It is named for the German physicist Ludwig Boltzmann.
Symbol, *k*. According
to the 2006 CODATA recommended values, *k* = 1.380 6504 × 10^{−23}
joule per kelvin, with a standard uncertainty of 0.000 0024 × 10^{−23}
joule per kelvin.

Boltzmann himself (and his mentor Stefan) did not regard this number as a constant, but as a conversion factor. Apparently Max Planck was the first person to refer to it as a constant. By the 1920's the usage “Boltzmann constant” was thoroughly established.

Work on refining the value of the Boltzmann constant has continued at such centers as the Physikalisch-Technische Bundesanstalt.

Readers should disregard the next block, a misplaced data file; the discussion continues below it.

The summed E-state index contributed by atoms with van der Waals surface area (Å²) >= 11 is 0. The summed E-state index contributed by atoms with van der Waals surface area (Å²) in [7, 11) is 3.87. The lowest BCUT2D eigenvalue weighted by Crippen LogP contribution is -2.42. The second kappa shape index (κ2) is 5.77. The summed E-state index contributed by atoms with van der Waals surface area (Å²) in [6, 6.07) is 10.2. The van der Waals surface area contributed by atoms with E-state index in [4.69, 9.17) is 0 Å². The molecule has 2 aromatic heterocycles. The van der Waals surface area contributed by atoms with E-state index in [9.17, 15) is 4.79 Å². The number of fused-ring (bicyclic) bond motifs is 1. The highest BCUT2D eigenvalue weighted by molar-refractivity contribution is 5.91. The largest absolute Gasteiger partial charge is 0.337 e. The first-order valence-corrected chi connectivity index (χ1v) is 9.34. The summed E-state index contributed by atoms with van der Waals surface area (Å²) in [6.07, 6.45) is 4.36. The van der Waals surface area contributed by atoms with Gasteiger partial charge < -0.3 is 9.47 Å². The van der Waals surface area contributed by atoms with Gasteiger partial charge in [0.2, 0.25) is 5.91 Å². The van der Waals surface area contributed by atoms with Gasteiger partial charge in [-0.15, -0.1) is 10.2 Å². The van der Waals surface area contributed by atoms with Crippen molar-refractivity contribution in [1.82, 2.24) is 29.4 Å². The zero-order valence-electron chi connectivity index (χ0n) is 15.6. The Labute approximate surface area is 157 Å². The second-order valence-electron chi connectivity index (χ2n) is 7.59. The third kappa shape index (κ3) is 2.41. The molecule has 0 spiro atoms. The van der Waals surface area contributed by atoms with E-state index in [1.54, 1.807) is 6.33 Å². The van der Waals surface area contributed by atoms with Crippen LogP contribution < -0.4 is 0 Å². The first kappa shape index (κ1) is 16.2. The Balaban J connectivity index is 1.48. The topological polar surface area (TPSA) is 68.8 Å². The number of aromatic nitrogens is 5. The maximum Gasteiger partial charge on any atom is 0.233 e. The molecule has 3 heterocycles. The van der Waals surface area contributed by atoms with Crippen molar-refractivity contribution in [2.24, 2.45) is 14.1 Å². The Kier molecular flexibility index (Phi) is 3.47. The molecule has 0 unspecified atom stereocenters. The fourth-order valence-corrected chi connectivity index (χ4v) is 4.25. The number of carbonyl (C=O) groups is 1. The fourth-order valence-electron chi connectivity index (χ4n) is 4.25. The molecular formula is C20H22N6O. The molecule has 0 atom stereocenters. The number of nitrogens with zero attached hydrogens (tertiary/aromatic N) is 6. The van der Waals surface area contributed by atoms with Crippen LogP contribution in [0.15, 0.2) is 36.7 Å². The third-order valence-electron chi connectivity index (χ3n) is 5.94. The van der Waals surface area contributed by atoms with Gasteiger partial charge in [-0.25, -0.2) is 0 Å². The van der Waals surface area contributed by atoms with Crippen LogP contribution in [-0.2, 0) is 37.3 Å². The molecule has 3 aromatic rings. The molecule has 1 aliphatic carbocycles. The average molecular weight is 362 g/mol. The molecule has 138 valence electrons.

Photograph courtesy Physikalisch-Technische Bundesanstalt

At its 24^{th} meeting (Paris, October 2011),
the CGPM decided to declare in advance its
intention to make the value of the Boltzmann constant a matter of definition,
rather than something to be determined experimentally. The new value will be *
exactly* 1.380 6X × 10^{−23} joule per kelvin, where X stands for one or more yet to be determined digits. The new definition will not be adopted before
2014.

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Last revised: 1 January 2007.